The news is the latest in a tumultuous week for the program. Assistant coach Yann Hufnagel was fired Monday for sexual harassment of a female report, and Martin is part of a campus review to determine whether his response to the Hufnagel situation was prompt and appropriate.

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Cal basketball: Three freshmen who delivered for the Bears in March Madness

Cal freshmen Ivan Rabb (who has played well in recent weeks) and Jaylen Brown (who has not) both will be critical as the Bears began NCAA tournament play Friday against Hawaii and try to advance through the bracket.

Which got us thinking . . . what have been the best performances by Cal freshmen in the NCAA?

To qualify, first of of all you’ve got to play in the event as a freshman. That rules out Kevin Johnson, Lamond Murray, Leon Powe, Ryan Anderson and others of note.

One of Cal’s very best freshmen, one-year wonder Shareef Abdur-Rahim, picked the absolute wrong night to suffer through one of his worst games of his season. Abdur-Rahim, who led the Pac-10 in scoring in 1996, shot 1 for 6 and totaled just seven points in a loss to Iowa State at Dallas.

But it’s not all bad. Here are three Cal freshmen who blossomed on college basketball’s biggest stage:

— 1990: Forward Brian Hendrick had 13 points and 10 rebounds as the Bears played and won their first NCAA game in 30 years, a 65-63 victory over coach Bob Knight’s Indiana team at Hartford, Conn. Cal’s stay in the tournament ended two days later with a 74-54 loss to UConn, but Hendrick showed up and scored 12.

— 1993: Few freshmen anywhere have made their NCAA debut more impressively than Jason Kidd, who contributed 16 points, seven rebounds and the game-winning shot to a 66-64 win over LSU at Rosemont, Ill. He topped that performance by posting 11 points and 14 rebounds as the Bears ousted two-time defending national champion Duke 82-77. The Bears lost to Kansas 93-76 in the Sweet 16 at St. Louis, but Kidd had 13 points and 10 assists. Three games: 40 points, 31 assists, dozens of drooling NBA scouts.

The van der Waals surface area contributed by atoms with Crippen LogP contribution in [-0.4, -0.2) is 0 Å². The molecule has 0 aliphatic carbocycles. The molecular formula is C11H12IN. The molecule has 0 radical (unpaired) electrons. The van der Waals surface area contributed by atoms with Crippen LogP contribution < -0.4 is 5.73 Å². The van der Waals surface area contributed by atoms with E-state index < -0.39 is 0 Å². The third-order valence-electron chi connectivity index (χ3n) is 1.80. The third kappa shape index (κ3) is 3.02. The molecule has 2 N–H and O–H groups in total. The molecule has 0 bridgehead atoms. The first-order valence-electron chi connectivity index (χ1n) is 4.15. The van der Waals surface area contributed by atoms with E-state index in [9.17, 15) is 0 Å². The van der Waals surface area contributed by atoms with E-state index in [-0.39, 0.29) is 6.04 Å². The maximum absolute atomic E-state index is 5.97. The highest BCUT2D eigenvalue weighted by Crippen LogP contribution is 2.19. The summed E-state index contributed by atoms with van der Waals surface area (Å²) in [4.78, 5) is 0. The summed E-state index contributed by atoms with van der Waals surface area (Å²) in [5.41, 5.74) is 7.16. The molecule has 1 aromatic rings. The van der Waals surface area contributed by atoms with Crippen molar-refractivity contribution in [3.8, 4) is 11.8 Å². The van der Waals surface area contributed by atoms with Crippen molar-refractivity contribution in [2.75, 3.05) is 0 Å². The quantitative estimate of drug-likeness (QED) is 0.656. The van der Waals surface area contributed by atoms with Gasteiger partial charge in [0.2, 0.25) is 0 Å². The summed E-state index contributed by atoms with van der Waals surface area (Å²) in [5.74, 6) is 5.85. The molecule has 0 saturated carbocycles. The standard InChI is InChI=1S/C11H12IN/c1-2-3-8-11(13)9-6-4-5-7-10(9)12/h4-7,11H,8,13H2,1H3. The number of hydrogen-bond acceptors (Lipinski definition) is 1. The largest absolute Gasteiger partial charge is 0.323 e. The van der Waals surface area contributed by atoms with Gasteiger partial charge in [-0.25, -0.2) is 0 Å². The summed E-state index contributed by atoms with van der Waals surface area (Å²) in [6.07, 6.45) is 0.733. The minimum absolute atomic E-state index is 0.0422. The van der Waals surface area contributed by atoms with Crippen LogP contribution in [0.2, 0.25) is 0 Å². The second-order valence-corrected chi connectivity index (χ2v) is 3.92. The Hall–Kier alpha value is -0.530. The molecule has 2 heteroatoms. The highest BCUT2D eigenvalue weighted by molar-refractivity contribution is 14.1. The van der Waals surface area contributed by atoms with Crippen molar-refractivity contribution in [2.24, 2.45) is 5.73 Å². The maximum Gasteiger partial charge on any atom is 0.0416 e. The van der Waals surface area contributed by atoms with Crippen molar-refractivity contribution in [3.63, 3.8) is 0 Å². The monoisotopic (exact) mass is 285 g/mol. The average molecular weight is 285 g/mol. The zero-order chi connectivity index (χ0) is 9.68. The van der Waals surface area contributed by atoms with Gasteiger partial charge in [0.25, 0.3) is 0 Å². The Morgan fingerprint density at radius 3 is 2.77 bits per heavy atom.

— 2003: A decade later, Great Britain’s gift to Cal basketball delivered a dramatic game-winning 3-pointer with 3.9 seconds left in overtime for a 76-74 victory over North Carolina State in Oklahoma City. Midgley finished with 11 points, although two days later he was scoreless and the Bears went home after a 74-65 loss to hometown favorite Oklahoma.

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Cal basketball: University to look at Cuonzo Martin’s role in handling of sexual harassment scandal

Here is colleague Katy Murphy’s story (updated Wednesday afternoon) on Cal announcing it will review coach Cuonzo Martin’s role in the handling of the Yann Hufnagel sexual harassment scandal:

UC Berkeley is taking a closer look at the role of basketball head coach Cuonzo Martin in the handling of a sexual harassment scandal involving assistant coach Yann Hufnagel, who was fired on Monday.

The review, the campus said Wednesday, is to “dispel any doubts” about whether Martin responded properly to complaints made by a female reporter, who contacted him directly about his coach’s conduct.

“We firmly believe the results will support our confidence in Coach Martin,” athletic director Mike Williams said in a statement.

Cal Athletics later downplayed the statement, saying Martin was merely part of a broader, routine inquiry about whether anyone knew about Hufnagel’s alleged conduct — but failed to report it — before July 5, when Martin received an email from the reporter detailing her complaint.

“Coach Martin is included among this group of people, but is not a target of an investigation,” the updated statement from the department said, the line bold-faced for emphasis.